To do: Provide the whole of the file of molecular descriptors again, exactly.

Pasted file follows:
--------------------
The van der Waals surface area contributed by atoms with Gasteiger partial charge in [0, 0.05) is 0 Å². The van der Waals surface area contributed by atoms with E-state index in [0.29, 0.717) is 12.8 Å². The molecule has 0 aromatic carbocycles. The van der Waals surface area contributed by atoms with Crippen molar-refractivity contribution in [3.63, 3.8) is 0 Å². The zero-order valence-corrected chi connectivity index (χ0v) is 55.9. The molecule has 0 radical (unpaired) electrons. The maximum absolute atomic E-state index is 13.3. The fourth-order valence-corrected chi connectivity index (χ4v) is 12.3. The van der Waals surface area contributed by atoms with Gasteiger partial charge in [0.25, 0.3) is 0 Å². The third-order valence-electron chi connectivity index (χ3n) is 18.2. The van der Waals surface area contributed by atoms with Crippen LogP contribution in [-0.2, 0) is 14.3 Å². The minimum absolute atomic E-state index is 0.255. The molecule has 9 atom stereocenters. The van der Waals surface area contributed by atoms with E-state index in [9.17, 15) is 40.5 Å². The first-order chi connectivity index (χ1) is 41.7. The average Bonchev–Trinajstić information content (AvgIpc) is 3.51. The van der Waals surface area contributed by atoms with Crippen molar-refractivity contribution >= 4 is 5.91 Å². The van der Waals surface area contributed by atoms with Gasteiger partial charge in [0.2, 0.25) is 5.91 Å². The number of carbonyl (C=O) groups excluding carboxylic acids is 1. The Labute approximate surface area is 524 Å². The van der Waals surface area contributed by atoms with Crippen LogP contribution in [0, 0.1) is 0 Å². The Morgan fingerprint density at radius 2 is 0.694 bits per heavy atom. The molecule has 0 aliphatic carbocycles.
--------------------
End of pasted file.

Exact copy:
The van der Waals surface area contributed by atoms with Gasteiger partial charge in [0, 0.05) is 0 Å². The van der Waals surface area contributed by atoms with E-state index in [0.29, 0.717) is 12.8 Å². The molecule has 0 aromatic carbocycles. The van der Waals surface area contributed by atoms with Crippen molar-refractivity contribution in [3.63, 3.8) is 0 Å². The zero-order valence-corrected chi connectivity index (χ0v) is 55.9. The molecule has 0 radical (unpaired) electrons. The maximum absolute atomic E-state index is 13.3. The fourth-order valence-corrected chi connectivity index (χ4v) is 12.3. The van der Waals surface area contributed by atoms with Gasteiger partial charge in [0.25, 0.3) is 0 Å². The third-order valence-electron chi connectivity index (χ3n) is 18.2. The van der Waals surface area contributed by atoms with Crippen LogP contribution in [-0.2, 0) is 14.3 Å². The minimum absolute atomic E-state index is 0.255. The molecule has 9 atom stereocenters. The van der Waals surface area contributed by atoms with E-state index in [9.17, 15) is 40.5 Å². The first-order chi connectivity index (χ1) is 41.7. The average Bonchev–Trinajstić information content (AvgIpc) is 3.51. The van der Waals surface area contributed by atoms with Crippen molar-refractivity contribution >= 4 is 5.91 Å². The van der Waals surface area contributed by atoms with Gasteiger partial charge in [0.2, 0.25) is 5.91 Å². The number of carbonyl (C=O) groups excluding carboxylic acids is 1. The Labute approximate surface area is 524 Å². The van der Waals surface area contributed by atoms with Crippen LogP contribution in [0, 0.1) is 0 Å². The Morgan fingerprint density at radius 2 is 0.694 bits per heavy atom. The molecule has 0 aliphatic carbocycles.